On June 6, Wired.com published a piece reporting that a U.S. soldier named Bradley Manning, who purportedly claimed to be passing confidential information—including a video showing U.S. helicopter pilots firing on two Reuters reporters—to WikiLeaks, online secret-sharing site, had been arrested. Ever since then, WikiLeaks and allies have been casting aspersions on Wired’s reporting.
Their latest tactic alleges that Wired reporter Kevin Poulsen and Adrian Lamo, the ex-hacker and occasional journalist who informed law enforcement that Manning had claimed to be a prime WikiLeaks source, had concealed their journalistic aims and worked together—along with the FBI—in order to gain Manning’s trust and mislead him into confessing.
WikiLeaks, via its Twitter account and, on Tuesday, in a fundraising appeal, has referred its supporters and others to an anonymous comment posted on the blog BoingBoing underneath video of Micah Sifry jointly interviewing Daniel Ellsberg and, via video link, WikiLeaks editor in chief Julian Assange, at the Personal Democracy Forum days before Wired’s report.
“[N]ote that there are some questions about the Wired reportage,” said the solicitation letter, before providing the link to BoingBoing. (The comment was also passed on by Salon’s Glenn Greenwald and Sifry.)
1) First and foremost, there needs to be more discussion about the potentially enormous ethics violations that seem to have been committed at Wired Magazine. Everyone knows Kevin Poulsen & Adrian Lamo are friends. It is obvious they worked their target, Bradley Manning, for days — in co-operation with the FBI and US Army CID. This hearkens back to COINTELPRO tactics. How likely is it that Lamo worked entirely on his own with no involvement from Poulsen, who only found out about it all after-the-fact, in time to “break the story” for Wired? There is no disclosure provided in the original article and it is written as if Poulsen wasn’t involved at all. Could it really be that, in pursuit of breaking a big story, Wired magazine staff helped set up a situation where the FBI/USACID got to use proxy interrogators, who misled a suspect into believing that he was only answering questions from someone he could trust, instead of federal/military law enforcement, without any Constitutional protections in place? This needs to be more critically examined.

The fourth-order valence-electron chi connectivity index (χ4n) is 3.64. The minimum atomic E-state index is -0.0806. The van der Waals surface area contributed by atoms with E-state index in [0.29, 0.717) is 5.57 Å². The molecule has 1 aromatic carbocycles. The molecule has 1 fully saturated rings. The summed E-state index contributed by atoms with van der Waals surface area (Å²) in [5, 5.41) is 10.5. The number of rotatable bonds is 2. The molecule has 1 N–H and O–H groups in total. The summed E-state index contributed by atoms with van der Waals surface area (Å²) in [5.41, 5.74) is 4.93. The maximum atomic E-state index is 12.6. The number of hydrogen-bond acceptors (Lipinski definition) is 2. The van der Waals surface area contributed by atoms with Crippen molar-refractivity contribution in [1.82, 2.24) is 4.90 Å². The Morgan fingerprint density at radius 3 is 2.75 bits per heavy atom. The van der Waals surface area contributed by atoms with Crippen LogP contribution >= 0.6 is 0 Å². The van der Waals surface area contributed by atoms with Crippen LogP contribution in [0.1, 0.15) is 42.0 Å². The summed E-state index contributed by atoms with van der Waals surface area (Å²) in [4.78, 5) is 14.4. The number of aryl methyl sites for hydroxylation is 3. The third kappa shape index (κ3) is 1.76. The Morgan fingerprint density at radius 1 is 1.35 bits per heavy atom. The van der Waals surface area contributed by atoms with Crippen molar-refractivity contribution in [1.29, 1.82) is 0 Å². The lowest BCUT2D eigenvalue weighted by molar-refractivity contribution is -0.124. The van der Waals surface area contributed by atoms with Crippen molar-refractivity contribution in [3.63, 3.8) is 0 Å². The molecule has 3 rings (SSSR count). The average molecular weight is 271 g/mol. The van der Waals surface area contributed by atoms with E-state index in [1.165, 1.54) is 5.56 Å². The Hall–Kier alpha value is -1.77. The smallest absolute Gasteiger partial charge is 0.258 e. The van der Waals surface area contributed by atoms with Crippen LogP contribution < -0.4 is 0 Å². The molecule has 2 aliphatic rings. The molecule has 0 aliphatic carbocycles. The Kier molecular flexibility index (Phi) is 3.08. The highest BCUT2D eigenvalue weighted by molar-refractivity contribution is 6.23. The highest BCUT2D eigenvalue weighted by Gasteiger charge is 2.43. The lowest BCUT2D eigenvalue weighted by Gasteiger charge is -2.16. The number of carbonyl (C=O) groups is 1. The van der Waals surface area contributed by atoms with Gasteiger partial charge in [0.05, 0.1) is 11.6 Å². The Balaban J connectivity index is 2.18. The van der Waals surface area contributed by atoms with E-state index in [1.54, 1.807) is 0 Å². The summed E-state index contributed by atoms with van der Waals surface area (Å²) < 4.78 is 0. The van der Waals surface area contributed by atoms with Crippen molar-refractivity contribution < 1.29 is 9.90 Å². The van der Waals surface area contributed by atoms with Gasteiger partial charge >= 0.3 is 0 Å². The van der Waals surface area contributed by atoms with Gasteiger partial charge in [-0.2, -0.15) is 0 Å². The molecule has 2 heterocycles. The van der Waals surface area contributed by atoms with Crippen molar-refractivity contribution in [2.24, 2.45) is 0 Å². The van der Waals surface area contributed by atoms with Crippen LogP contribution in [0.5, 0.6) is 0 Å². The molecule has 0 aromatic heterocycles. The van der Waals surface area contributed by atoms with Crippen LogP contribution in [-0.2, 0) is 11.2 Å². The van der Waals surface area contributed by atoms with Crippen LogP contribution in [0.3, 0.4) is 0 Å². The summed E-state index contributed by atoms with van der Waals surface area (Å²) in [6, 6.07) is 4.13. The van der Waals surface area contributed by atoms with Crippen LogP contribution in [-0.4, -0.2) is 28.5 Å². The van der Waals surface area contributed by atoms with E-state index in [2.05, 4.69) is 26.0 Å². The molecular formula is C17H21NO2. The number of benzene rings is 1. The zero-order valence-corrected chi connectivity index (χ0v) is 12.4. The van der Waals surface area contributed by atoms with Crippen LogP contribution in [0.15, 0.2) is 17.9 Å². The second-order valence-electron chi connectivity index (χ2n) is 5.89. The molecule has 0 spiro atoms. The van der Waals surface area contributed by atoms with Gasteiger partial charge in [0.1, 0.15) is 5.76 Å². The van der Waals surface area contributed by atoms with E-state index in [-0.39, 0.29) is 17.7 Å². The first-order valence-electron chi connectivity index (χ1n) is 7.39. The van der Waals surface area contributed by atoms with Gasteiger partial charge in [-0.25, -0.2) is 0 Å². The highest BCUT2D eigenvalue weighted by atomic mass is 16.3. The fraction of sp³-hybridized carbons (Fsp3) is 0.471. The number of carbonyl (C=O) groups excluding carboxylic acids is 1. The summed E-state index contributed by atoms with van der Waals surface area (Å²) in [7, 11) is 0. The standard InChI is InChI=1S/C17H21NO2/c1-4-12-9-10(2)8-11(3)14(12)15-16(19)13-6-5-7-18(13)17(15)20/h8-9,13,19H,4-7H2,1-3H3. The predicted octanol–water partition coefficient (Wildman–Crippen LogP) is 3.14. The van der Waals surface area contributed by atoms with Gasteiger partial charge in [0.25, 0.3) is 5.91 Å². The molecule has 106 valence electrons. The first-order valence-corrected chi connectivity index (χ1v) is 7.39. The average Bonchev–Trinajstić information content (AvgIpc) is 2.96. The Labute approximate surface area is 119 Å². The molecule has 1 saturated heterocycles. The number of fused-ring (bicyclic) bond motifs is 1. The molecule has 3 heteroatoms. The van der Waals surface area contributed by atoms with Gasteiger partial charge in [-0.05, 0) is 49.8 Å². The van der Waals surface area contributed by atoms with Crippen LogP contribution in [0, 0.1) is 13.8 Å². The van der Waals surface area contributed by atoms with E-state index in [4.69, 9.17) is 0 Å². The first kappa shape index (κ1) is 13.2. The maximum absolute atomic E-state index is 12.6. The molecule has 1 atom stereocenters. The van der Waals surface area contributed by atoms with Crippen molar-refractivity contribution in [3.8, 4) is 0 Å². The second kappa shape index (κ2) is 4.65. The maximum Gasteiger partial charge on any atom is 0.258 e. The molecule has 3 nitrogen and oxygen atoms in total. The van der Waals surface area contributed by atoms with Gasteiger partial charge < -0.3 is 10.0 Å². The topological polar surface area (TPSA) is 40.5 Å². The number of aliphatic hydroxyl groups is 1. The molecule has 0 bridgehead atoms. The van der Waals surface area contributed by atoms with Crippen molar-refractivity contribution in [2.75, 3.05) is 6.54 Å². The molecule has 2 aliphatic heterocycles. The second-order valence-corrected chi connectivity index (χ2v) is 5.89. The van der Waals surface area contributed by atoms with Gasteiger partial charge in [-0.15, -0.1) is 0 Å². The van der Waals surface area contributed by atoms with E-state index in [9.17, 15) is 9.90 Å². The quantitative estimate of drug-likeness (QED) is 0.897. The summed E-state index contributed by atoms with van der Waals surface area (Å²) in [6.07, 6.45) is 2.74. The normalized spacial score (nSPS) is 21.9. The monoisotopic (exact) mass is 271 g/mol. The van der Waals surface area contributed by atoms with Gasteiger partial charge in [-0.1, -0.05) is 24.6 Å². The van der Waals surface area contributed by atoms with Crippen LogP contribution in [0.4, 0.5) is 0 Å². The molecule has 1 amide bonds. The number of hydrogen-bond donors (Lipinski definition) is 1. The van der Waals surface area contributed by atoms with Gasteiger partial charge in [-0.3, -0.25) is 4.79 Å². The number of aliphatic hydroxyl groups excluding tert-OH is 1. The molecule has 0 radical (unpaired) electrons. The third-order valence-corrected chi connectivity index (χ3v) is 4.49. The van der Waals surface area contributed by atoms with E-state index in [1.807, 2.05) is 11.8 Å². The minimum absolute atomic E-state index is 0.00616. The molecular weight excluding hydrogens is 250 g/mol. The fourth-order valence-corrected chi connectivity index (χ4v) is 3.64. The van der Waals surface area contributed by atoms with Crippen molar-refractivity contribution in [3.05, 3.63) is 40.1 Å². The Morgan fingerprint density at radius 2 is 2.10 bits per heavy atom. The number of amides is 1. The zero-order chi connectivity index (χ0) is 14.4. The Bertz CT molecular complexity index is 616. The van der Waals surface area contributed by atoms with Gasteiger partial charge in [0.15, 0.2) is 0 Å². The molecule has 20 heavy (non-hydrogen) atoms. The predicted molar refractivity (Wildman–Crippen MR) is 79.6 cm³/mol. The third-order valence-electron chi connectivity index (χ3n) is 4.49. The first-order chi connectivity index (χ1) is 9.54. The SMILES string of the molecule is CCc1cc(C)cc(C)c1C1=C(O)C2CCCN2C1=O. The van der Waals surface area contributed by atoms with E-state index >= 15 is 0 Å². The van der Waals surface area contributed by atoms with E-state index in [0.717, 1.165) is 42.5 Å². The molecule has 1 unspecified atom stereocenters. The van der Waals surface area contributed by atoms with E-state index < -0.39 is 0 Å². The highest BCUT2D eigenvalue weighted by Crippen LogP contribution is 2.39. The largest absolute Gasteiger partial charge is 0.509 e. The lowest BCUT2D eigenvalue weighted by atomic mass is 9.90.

The comment asks other questions about Lamo’s actions (none of those deal so pointedly with Wired’s role) before wrapping up with the following:
Wired Magazine, Kevin Poulsen and Adrian Lamo should be viewed with skepticism, as they are potentially the proud participants in one of the most scandalous breaches of journalist ethics in recent history.
Poulsen sees things differently. He describes Lamo, with whom he has had limited contact over the past eight years, not as a friend but as “a source and a subject.” And the timeline he offers differs significantly from the one offered by WikiLeaks.
According to transcripts posted by Wired, Lamo’s online chats with Manning began on May 21. Poulsen’s initial phone call from Lamo didn’t come until May 24, after Lamo had already contacted federal authorities, and was set to meet with them for the first time the next day.